Ryanair Boeing 737-800 – Photo: Steven Paduchak
That’s right, people, it happened! Last weekend, I flew Ryanair with my buddy Dan. It was a quick weekend getaway from Frankfurt to London. We’re here in Germany on a semester abroad, and neither of us had been to the United Kingdom. Before coming over “the pond”, we knew it was on the list of places to visit.
It all started on a Wednesday afternoon. We booked the trip a few weeks prior, and we were counting down the days. We all know Ryanair. They’re known for having the cheapest airfare in the industry; making the airline beloved here in all of Europe. The Dublin-based air carrier offered us each a forty euro (yes, you read that right) roundtrip from Frankfurt to London. That’s a huge deal, flying between two major European markets.
I knew after a deal this unbelievable, there’d be some sort of catch. In the end, there definitely was. Left and right, we were advised we had to pay for everything; printing off boarding passes, seat selection, food, etc… Being cautious of something like this, we came well prepared with food and boarding passes already printed off, so we managed to avoid all the imposed fees.
The day finally came, and we were on our way. To our surprise, however, the airport we flew out of was FOREVER away. It was one of the biggest catches we didn’t realize until our journey. The airline flies into the smaller and medium-sized airports in order to avoid the hefty landing fees imposed by the major international locations. This is completely understandable – we all want to save money whenever we can, right?
Continue reading Flight Review: “We Flew Right There, We Flew Ryanair!”
Ryanair 737 MAX 200, based upon MAX 8 airframe – Image: Boeing
Boeing and Irish low-cost carrier Ryanair announced this morning that Ryanair will be the launch customer for the Boeing 737 MAX 200. The order, good for 100 firm orders and 100 options, will solidify Ryanair’s status as an all-737 operator.
What does the “200” stand for? Well, that’s 200 seats, in a modified 737 MAX 8 airframe. Although Ryanair has decided to configure their aircraft with 197 seats, which is eight more than their current 737-800s. The increase in seats is afforded by the addition of the mid-exit door.
Rendering of Boeing 737 MAX 200 airframe – Image: Boeing
“These new “gamechanger” aircraft will allow Ryanair to lower our costs and airfares, while improving our customer experience with more leg room and the Boeing Sky Interior, as we roll out new offers, particularly for our Business Plus and Family Extra customers. As many of Europe’s flag carriers cut capacity on short haul routes, Ryanair looks forward to using these new Boeing 737 MAX 200s to grow at many more of Europe’s primary airports,” said O’Leary.
Continue reading Boeing and Ryanair Launch the 737 MAX 200
A model of an Up 737-800 – Photo: El Al/Up Airlines
Israel is not a large country. Because of this, domestic flying has never been of much importance. There are flights out of both Tel Aviv airports (TLV and SDV) to the resort town of Eilat, but even that is within driving distance. This fact has left Israel’s air travel market as one that focuses on flying to international destinations. Competition is heating up and El Al is planning to go head-on with a lower-cost version called Up.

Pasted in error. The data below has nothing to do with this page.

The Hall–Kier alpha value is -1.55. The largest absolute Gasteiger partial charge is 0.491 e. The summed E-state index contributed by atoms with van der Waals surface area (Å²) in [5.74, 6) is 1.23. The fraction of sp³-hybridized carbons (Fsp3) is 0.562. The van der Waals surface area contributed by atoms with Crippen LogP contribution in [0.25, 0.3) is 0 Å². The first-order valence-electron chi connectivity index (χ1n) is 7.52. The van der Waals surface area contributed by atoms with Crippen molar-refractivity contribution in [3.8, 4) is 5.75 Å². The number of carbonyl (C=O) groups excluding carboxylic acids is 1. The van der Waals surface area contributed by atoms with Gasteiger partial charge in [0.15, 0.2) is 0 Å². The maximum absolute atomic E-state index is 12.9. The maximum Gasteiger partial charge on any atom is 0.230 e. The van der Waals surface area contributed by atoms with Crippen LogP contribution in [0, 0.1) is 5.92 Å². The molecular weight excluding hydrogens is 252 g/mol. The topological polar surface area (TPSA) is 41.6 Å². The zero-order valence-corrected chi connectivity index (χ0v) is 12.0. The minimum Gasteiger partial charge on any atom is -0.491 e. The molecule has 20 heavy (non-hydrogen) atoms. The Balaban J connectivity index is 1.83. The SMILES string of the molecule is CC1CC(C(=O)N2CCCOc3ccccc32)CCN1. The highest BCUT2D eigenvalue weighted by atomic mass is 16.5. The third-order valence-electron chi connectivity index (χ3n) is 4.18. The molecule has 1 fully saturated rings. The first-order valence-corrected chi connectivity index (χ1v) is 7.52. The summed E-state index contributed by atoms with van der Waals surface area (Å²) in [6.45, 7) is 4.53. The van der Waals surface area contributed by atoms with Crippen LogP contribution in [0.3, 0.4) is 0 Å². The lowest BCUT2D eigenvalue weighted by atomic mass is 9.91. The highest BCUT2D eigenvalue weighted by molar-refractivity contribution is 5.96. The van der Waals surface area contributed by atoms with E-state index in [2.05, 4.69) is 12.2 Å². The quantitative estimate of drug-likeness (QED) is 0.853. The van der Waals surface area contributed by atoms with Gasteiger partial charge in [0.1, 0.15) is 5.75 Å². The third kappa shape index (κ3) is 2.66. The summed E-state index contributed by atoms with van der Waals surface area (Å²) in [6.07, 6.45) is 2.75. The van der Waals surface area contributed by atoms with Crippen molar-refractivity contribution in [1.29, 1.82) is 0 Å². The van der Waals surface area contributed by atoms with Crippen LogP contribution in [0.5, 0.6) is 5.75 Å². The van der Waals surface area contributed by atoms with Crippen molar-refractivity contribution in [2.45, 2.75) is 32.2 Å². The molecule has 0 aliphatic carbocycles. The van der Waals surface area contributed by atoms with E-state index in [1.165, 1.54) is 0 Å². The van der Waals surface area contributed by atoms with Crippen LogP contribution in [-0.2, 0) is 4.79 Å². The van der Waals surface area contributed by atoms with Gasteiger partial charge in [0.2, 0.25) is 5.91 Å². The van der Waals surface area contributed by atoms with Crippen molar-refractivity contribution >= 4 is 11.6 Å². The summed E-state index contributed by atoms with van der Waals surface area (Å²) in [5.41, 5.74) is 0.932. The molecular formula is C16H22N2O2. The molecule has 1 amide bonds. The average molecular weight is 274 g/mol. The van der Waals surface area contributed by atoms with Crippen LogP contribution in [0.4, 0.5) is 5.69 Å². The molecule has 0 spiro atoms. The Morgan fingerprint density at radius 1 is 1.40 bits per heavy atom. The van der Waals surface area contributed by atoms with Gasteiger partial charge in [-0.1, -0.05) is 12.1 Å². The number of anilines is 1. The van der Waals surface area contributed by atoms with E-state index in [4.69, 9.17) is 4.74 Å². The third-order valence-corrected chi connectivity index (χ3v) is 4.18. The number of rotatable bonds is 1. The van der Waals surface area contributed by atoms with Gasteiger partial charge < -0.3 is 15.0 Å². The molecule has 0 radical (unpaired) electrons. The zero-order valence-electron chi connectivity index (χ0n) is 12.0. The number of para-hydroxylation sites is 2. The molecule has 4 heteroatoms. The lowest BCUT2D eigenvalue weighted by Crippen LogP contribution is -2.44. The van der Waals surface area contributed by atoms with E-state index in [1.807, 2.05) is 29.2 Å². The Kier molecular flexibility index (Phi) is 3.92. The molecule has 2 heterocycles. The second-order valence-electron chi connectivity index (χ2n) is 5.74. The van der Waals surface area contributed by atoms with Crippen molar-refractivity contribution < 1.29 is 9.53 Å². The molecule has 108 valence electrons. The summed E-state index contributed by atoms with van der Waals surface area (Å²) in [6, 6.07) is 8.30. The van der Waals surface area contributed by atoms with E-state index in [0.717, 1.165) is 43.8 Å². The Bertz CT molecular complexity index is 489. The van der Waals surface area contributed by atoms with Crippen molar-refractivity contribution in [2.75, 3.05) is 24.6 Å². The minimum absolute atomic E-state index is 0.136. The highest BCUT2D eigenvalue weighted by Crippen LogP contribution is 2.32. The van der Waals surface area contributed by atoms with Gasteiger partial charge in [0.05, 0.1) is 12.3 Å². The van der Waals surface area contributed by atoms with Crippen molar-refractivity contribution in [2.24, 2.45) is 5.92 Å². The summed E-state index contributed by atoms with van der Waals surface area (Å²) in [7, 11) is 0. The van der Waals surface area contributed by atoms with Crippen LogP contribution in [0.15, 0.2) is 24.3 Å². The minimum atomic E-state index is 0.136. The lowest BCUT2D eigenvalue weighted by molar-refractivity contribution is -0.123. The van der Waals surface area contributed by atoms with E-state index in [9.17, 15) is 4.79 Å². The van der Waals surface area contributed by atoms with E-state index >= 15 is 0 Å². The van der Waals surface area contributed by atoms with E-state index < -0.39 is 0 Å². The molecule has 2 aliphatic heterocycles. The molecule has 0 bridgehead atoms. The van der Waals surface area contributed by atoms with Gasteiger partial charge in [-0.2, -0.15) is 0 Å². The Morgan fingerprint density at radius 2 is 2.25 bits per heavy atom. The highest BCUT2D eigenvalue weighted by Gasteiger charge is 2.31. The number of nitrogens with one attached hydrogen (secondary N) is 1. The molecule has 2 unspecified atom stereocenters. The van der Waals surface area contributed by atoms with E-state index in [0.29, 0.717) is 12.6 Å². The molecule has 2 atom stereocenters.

Israel, though an extremely high-tech and growing economy, also has some market features that make it unique compared to equivalent countries in different climates. There is a gigantic Visiting Friends and Relatives (VFR) market. There is also a lot of business traffic traveling from Continental Europe on restrictive travel budgets. Realistically, most of the high-yield traffic comes from destinations in Northern Europe, North America, and Asia. British low-cost carrier easyJet is expanding its services to Tel Aviv at a seemingly unending rate. There is even talk of Easyjet competitor RyanAir starting Tel Aviv service this year.
Continue reading Up! Changing the Face of Israeli Aviation
A little after 5:00am EST this morning, Boeing let the cat out of the bag: Ryanair is set to order 175 Boeing 737-800’s, which is the largest Boeing airplane order in Europe to date. Although an impressive order, the news was surely not breaking, since rumors of the order have been circulating for a while.
“This agreement is an amazing testament to the value that the Next-Generation 737 brings to Ryanair,” said Boeing Commercial Airplanes President & CEO Ray Conner. “We are pleased that the Next-Generation 737, as the most efficient, most reliable large single-aisle airplane flying today, has been and will continue to be the cornerstone of the Ryanair fleet. Our partnership with this great European low-cost carrier is of the utmost importance to everyone at The Boeing Company and I could not be more proud to see it extended for years to come.”
BONUS: The five stages passengers go through when flying ultra low-cost carriers
Currently, Ryanair operates a fleet of over 300 737-800’s and it is expected that these new aircraft will help them expand their operations. When asked if Michael O’Leary, the CEO of Ryanair, if there were plans for long haul operations, he stated, “I don’t see an opportunity for the next two to three years.” In proper O’Leary style (who is not known to act like your typical CEO), stated that he was, “drunk at the time,” when asked how much he spent on the price of the aircraft.
When O’Leary was asked why New York City was chosen as the location of the announcement, he jokingly replied it was to help divert attention from the 787 within the US. He then clarified that about 50% of the airline’s shareholders are located on the east coast of the US. O’Leary stated he was planning on attending a few shareholder meetings to assure folks that the airline is not planing to start growing like “gangbusters,” and that they plan to have a more controlled growth.